Family Gardening During COVID-19
Amanda Parker believes everyone can find joy in plants. She and her husband Mike have raised their kids with a focus on being outdoors and gardening has always been a big part of their lives. During the COVID-19 pandemic, family gardening can play an even more important role in bringing the family together to focus on a project outdoors — away from technology and stressful world events. Plus, gardening is a natural social distancing activity and you can use what you already have on hand to get things started.
“Our family has always been an outside family. We love spending hours outside together,” Amanda says. Most weekends you will find the Parkers outside in the family garden. Her hope is that the family garden projects instill the same love and appreciation for nature and the outdoors that she and Mike have.
Right now, with COVID-19 restrictions in place, they’ve got a bit more time on their hands and gardening is even more of a focus.
“We are growing three different varieties of zinnias with a hope to have a cut garden and also share with neighbors and friends,” she says. During this challenging time, we can’t think of a better way to share small joys with others to reach out to others.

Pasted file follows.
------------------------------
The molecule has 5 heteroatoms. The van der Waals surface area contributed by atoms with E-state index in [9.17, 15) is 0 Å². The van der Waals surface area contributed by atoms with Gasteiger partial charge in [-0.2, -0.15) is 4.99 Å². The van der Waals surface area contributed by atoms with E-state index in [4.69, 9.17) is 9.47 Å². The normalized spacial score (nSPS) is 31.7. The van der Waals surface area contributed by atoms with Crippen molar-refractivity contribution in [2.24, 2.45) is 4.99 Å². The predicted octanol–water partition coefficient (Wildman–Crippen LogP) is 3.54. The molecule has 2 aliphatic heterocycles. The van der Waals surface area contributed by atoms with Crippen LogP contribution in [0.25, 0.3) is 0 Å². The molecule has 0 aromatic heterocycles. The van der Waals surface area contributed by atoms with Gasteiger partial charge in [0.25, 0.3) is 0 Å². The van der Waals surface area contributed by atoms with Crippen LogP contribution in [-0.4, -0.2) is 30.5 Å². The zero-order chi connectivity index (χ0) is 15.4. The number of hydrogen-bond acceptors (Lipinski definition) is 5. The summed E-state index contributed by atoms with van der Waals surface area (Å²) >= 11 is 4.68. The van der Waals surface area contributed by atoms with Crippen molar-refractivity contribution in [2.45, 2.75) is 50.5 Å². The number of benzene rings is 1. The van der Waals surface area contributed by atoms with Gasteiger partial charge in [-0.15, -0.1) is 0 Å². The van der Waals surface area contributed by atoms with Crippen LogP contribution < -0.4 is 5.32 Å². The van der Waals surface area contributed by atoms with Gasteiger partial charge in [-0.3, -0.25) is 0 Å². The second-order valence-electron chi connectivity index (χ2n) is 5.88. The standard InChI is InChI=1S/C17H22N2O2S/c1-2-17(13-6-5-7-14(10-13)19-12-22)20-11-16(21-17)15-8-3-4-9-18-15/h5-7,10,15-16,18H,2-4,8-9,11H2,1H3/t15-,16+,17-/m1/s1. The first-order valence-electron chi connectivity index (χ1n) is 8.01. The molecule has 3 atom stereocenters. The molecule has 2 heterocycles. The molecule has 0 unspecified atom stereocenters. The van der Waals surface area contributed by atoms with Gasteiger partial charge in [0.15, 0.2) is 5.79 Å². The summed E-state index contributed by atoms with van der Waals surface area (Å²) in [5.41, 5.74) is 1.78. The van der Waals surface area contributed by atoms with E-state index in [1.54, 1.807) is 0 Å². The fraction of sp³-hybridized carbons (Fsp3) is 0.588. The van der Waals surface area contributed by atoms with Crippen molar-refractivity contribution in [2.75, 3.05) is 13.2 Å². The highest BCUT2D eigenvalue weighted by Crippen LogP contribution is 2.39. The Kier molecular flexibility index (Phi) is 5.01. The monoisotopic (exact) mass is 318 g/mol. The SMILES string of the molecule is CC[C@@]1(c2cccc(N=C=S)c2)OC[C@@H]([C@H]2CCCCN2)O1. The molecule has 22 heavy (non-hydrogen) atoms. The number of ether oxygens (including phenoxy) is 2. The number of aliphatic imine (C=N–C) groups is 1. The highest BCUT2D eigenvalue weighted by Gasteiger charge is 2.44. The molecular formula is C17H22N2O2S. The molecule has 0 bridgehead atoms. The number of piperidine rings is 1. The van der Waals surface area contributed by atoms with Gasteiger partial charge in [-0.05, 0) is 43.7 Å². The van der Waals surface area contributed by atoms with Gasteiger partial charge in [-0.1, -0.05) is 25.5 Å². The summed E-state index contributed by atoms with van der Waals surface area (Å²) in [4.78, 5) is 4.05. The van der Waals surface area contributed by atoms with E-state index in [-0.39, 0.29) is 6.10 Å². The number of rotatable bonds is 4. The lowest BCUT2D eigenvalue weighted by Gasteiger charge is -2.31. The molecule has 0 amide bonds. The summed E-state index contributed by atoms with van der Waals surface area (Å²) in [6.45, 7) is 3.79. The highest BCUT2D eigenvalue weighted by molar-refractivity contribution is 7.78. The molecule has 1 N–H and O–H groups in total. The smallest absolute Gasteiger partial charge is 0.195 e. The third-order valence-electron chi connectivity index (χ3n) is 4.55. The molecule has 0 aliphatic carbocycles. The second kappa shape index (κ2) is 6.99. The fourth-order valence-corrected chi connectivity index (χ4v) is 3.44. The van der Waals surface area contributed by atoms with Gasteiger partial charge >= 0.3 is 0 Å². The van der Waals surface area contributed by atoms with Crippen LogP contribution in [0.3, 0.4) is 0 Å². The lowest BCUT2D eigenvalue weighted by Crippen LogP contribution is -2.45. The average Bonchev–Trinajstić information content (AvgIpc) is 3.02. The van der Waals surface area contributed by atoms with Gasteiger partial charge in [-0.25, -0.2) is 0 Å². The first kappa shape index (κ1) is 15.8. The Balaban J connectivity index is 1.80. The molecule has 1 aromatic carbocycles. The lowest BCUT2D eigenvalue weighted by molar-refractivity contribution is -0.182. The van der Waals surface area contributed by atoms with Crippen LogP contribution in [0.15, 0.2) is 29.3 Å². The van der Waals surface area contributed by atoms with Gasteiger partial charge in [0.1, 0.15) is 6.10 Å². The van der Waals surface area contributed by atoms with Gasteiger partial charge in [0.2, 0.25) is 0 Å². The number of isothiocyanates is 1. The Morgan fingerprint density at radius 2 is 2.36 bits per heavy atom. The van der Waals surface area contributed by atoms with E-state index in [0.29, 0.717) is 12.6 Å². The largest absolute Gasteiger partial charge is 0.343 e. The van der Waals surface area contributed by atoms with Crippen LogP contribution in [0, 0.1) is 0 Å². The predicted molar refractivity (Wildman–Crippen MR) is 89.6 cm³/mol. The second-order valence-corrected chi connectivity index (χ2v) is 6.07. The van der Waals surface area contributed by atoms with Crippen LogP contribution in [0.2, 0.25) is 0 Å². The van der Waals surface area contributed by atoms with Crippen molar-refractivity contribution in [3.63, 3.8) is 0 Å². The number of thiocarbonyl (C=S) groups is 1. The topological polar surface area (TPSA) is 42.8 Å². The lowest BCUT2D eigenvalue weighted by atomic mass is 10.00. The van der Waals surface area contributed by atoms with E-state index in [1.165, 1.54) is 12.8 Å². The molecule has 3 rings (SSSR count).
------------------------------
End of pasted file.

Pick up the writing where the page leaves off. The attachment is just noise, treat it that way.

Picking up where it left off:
The Parkers have started with easy-to-grow flowers including zinnia, which also happens to be No. 1 on our top 5 plants for kids list. They are growing three different kinds of zinnias (semi-dwarf Pumila mixed colors, lilliput mixed colors and a mini-zinni mix) so the kids can see many varieties of the same flower.
Part of their strategy to keep the kids interested is from a very young age they have always have our children out in the yard working alongside them. “They have their own gardening tools and gloves, and sometimes you will find them helping to plant with us, but other times they are collecting flowers, sticks, leaves, grass and whatever else we have and making potions. Our kids also have fairy garden furniture that they love that we are constantly relocating around the yard. And of course, the sprinklers and hose are always a big hit in the warmer months.”
As you can see, gardening quickly turns into other outdoor activities that the kids love. She says the kids spend lots of time catching and identifying different kinds of bugs and birds in the family garden. One thing just leads to another. Amanda emailed with this enthusiastic note:
“Just this week we found not one, but two snakes in our backyard while clearing the mulch around plants for fertilizing and we caught them and relocated them in the wooded area behind our house. The kids absolutely LOVED it!”
“It makes me proud that our kids can be out somewhere and say ‘Mom, look at that ligustrum! It is so much bigger than the one in our yard!’ Or to walk out of the library and see a goldfinch painted on the sewer drain (North Courthouse Library) and be able to identify it. They are fearless exploring our yard and it never gets old hearing them yell ‘Grab the bug kit!'”
Her biggest tip to other parents hoping their kids spend more time outdoors?
“Let them get dirty and don’t be afraid to try new things in your yard or buy that houseplant.”